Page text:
Redding City Council members and concerned citizens discussed public safety for nearly three hours earlier this week during a special meeting at City Hall.
The meeting focused squarely on local crime and changes to the criminal justice system in California. One word continued to be repeated throughout the meeting by city officials: opportunity.
The meeting comes less than a month after Proposition 57 was officially made into law, which makes some violent criminals serving time in state prisons eligible for early parole. That puts a burden on counties and cities across the state.
At Thursday’s meeting, residents asked about more jail space and holding criminals accountable for their actions. They asked about security in downtown, financing for officers, firefighters, and a work camp for criminals, bicycle registrations, loitering and managing the homeless population in the city.
Councilwoman Julie Winter said, “The most helpful thing is to have suggestions.”
Vint Stevenson suggested the city look into bicycle registrations, real-time maps of homeless camps and lease city property to combat illegal encampments.
Elizabeth Cifu Shuster, downtown resident, encouraged people to talk to the homeless in the community.
John Bruno asked the city to find more funding for apprentice firefighters that were let go earlier this year due to a lack of funding.
Peter Alexander suggested QR codes on river trails, so people could scan trail markers with their phones and download trail maps. He reminded the council it had been a little over a year since the last attack on the Sacramento River Trail and that was because of more people walking on trails, volunteers patrolling and the homeless outreach officer with the police department, which all make the city a better place.
The next commenter, John Dixon, did not agree the trails or the city are safer. Crime is still an issue and programs to rehabilitate people are not going to solve all these problems. “These people need to be held accountable.” He echoed an earlier concept – a work camp for offenders.
One person suggested the downtown business community contract their own private security plan, which would free up resources for the city. Mayor Brent Weaver said with a lack of funding, volunteers could play a bigger force in downtown.
“We should be open to these opportunities.”
City Manager Barry Tippin said officials want to work with neighborhood watch groups and the Redding Police Department started to reach out to private security agencies to update on crime, to have more people in the field. “If that many people are thinking about the same idea” it is a good idea, said Tippin. “That’s also employment. I think that one has a lot of opportunity.”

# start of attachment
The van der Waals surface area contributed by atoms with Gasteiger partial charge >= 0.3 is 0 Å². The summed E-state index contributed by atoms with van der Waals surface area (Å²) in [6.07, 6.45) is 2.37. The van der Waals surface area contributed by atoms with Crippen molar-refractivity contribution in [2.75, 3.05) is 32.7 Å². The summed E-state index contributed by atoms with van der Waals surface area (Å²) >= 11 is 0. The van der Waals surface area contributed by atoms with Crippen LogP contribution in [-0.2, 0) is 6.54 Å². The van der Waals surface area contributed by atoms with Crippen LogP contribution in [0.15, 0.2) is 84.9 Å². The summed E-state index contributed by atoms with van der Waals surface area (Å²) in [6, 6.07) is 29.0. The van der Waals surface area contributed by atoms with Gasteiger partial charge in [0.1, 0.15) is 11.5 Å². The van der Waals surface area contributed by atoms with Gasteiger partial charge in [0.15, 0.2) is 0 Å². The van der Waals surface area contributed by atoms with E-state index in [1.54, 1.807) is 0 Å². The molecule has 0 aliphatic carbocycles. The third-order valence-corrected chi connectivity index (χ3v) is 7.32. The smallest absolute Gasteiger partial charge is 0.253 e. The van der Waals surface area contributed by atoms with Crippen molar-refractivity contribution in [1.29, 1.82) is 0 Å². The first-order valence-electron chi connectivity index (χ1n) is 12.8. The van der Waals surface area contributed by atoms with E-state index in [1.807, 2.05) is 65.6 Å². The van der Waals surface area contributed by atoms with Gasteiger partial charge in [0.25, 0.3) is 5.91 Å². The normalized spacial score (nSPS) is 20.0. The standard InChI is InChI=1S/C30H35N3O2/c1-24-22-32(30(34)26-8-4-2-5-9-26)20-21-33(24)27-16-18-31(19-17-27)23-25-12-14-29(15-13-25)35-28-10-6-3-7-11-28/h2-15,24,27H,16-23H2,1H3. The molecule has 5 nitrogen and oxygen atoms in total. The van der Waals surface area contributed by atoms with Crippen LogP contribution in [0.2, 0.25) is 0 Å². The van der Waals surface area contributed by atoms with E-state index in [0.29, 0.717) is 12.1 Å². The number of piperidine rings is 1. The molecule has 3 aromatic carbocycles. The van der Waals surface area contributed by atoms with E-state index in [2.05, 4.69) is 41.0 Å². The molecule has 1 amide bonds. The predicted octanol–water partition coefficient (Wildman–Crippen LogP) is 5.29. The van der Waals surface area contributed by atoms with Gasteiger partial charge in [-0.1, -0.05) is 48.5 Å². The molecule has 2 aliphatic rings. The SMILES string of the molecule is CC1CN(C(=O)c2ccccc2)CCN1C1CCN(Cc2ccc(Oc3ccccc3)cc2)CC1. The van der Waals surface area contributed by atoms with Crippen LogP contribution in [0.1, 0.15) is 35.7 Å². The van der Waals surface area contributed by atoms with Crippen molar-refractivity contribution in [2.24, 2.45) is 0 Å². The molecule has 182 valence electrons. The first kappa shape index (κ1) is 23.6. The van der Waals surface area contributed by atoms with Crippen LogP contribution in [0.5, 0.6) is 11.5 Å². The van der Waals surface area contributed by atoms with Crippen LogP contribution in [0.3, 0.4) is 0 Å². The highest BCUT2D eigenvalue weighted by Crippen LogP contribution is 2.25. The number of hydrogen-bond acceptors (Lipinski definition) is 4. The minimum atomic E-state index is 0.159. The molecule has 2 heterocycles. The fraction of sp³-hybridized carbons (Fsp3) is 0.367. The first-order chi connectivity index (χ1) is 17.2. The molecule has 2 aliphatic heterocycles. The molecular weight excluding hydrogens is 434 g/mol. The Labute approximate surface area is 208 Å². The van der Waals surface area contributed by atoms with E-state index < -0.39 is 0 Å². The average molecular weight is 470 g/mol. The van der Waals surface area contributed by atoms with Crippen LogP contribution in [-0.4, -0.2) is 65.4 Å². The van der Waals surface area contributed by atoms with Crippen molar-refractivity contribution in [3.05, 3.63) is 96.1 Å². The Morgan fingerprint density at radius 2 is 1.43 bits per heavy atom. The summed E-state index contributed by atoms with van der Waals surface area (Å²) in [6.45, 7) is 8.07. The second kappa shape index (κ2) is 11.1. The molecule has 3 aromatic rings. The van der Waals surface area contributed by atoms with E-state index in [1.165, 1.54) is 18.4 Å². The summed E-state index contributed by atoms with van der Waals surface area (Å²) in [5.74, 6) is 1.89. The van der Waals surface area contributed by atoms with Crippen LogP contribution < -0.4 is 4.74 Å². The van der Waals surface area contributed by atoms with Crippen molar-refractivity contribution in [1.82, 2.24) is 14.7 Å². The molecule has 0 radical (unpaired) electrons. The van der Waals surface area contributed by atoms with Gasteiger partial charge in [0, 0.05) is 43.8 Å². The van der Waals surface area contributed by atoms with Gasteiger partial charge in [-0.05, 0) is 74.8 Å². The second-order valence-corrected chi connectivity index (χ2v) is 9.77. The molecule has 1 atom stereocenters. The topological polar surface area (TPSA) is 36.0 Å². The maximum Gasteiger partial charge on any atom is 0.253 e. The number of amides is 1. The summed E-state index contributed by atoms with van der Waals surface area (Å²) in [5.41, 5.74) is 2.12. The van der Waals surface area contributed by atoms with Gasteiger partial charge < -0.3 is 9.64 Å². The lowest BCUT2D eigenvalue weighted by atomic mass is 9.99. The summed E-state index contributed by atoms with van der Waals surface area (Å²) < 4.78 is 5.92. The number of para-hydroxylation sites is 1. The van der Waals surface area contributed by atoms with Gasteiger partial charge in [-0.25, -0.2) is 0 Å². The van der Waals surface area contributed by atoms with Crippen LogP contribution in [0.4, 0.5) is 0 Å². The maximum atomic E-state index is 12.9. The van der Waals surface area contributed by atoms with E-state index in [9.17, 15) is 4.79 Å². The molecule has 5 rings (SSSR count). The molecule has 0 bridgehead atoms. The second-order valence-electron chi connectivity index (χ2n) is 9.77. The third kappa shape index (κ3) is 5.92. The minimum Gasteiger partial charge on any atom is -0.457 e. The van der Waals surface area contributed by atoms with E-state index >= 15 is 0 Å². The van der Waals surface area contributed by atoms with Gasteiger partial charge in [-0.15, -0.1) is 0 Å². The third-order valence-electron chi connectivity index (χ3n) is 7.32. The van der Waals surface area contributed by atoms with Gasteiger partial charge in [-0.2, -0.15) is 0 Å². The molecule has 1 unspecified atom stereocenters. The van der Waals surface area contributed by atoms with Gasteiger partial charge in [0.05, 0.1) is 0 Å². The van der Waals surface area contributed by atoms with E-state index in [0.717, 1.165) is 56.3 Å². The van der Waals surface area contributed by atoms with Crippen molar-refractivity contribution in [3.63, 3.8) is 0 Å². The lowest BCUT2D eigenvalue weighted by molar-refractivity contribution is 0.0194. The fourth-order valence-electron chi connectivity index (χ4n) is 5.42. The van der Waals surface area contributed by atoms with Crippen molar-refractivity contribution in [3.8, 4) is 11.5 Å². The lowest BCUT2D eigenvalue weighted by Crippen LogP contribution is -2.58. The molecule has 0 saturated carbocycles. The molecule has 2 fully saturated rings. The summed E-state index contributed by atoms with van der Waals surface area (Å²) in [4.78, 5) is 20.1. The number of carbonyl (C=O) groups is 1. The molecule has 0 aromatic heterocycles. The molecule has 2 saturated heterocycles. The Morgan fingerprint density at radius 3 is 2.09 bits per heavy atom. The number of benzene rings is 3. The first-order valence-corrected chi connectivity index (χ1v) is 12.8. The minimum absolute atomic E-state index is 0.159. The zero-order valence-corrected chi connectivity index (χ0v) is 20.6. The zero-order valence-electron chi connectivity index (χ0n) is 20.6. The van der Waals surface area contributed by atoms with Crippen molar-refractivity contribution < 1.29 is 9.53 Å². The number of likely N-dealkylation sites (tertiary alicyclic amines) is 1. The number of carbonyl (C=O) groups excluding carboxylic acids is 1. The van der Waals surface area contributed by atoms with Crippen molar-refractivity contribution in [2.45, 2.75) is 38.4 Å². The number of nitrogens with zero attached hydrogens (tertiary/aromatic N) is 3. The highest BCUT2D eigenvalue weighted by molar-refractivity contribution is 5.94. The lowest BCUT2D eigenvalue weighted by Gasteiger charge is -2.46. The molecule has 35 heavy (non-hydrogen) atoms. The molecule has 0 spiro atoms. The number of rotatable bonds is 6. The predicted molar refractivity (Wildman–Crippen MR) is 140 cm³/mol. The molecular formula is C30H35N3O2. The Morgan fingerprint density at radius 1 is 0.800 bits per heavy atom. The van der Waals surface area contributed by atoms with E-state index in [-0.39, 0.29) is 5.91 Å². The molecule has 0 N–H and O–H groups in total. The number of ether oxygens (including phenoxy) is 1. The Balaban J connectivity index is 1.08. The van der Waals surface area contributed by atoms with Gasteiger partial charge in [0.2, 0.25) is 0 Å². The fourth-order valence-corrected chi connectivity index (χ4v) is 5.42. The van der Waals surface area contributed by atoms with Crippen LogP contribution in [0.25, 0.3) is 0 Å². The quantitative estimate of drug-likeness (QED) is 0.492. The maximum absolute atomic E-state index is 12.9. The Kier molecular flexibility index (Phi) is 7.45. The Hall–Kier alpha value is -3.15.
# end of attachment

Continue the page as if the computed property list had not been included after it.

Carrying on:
Dr. Doug McMullin wanted people to know that homelessness is not a crime. “I think public safety is worse than it was a few years ago, because we’ve asked our law enforcement to solve homelessness.”
The council highlighted ordinances that focused on illegal camping, public urination, regulation of illicit massage parlors and the regulation of butane gas, which is used to make honey oil. County officials, like Sheriff Tom Bosenko and County Executive Officer Larry Lees, were also on hand to discuss rehabilitation and housing programs, and behavioral courts.
A week before, county supervisors agreed to fund additional jail space and a sobering center in the county jail.
County officials also highlighted housing programs and a new mental health clinic in downtown Redding, but they left the meeting early, because there was a graduation ceremony for one of those rehabilitation programs later in the evening.
Two councilmembers are facing a recall from a group of citizens who feel they are not addressing crime and public safety. Both Francie Sullivan and Kristen Schreder were present for the special meeting.
Outside the council chambers the recall group set up a table to gather signatures and nearby Schreder set up her own table, where she handed out a fact sheet with her voting record.
“I think the misconception is that the claims are I have not done enough for public safety,” said Schreder. “Those are incorrect. There are better ways to address these issues.” She cited the cost of the recall, about $200,000, that would come from the city.
After the meeting, Shuster said she felt the meeting was balanced between those with suggestions. Noella Person was impressed by the range of ideas. “And it was actually incredibly civil and I appreciated that fact.”
Amanda Smith, downtown resident, believed the meeting focused on a homeless issue, but enough on the criminal element. “Although I think that it is a big picture issue, I think we need more solutions to protect the stakeholders of Redding, those of us who live on the ground floor and are being threatened on a regular basis.”
City officials will compile the bulk of the evening’s discussion into goals for the city manager. Those will be revisited at a later date.
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